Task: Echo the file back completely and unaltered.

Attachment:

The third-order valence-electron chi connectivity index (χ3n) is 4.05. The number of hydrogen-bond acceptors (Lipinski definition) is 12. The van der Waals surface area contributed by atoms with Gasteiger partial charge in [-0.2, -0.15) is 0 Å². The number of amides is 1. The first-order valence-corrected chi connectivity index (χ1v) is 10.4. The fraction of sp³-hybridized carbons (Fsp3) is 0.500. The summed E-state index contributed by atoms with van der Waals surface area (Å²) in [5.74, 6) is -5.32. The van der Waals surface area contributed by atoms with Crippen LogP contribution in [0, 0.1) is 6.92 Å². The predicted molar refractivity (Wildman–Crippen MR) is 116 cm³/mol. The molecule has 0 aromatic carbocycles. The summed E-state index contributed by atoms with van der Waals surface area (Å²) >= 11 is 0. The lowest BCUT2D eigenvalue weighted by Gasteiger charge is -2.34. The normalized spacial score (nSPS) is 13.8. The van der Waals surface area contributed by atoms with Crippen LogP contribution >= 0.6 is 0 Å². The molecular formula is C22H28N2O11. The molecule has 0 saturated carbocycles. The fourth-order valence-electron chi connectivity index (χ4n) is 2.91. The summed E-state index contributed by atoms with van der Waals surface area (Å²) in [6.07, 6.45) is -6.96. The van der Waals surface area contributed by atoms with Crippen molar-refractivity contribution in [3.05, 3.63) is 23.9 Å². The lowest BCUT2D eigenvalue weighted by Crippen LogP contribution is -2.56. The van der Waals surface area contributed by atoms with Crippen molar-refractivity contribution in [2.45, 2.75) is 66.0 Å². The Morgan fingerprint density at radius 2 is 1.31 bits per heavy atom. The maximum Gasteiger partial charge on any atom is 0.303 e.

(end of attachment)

The third-order valence-electron chi connectivity index (χ3n) is 4.05. The number of hydrogen-bond acceptors (Lipinski definition) is 12. The van der Waals surface area contributed by atoms with Gasteiger partial charge in [-0.2, -0.15) is 0 Å². The number of amides is 1. The first-order valence-corrected chi connectivity index (χ1v) is 10.4. The fraction of sp³-hybridized carbons (Fsp3) is 0.500. The summed E-state index contributed by atoms with van der Waals surface area (Å²) in [5.74, 6) is -5.32. The van der Waals surface area contributed by atoms with Crippen LogP contribution in [0, 0.1) is 6.92 Å². The predicted molar refractivity (Wildman–Crippen MR) is 116 cm³/mol. The molecule has 0 aromatic carbocycles. The summed E-state index contributed by atoms with van der Waals surface area (Å²) >= 11 is 0. The lowest BCUT2D eigenvalue weighted by Gasteiger charge is -2.34. The normalized spacial score (nSPS) is 13.8. The van der Waals surface area contributed by atoms with Crippen LogP contribution >= 0.6 is 0 Å². The molecular formula is C22H28N2O11. The molecule has 0 saturated carbocycles. The fourth-order valence-electron chi connectivity index (χ4n) is 2.91. The summed E-state index contributed by atoms with van der Waals surface area (Å²) in [6.07, 6.45) is -6.96. The van der Waals surface area contributed by atoms with Crippen molar-refractivity contribution in [3.05, 3.63) is 23.9 Å². The lowest BCUT2D eigenvalue weighted by Crippen LogP contribution is -2.56. The van der Waals surface area contributed by atoms with Crippen molar-refractivity contribution in [2.45, 2.75) is 66.0 Å². The Morgan fingerprint density at radius 2 is 1.31 bits per heavy atom. The maximum Gasteiger partial charge on any atom is 0.303 e.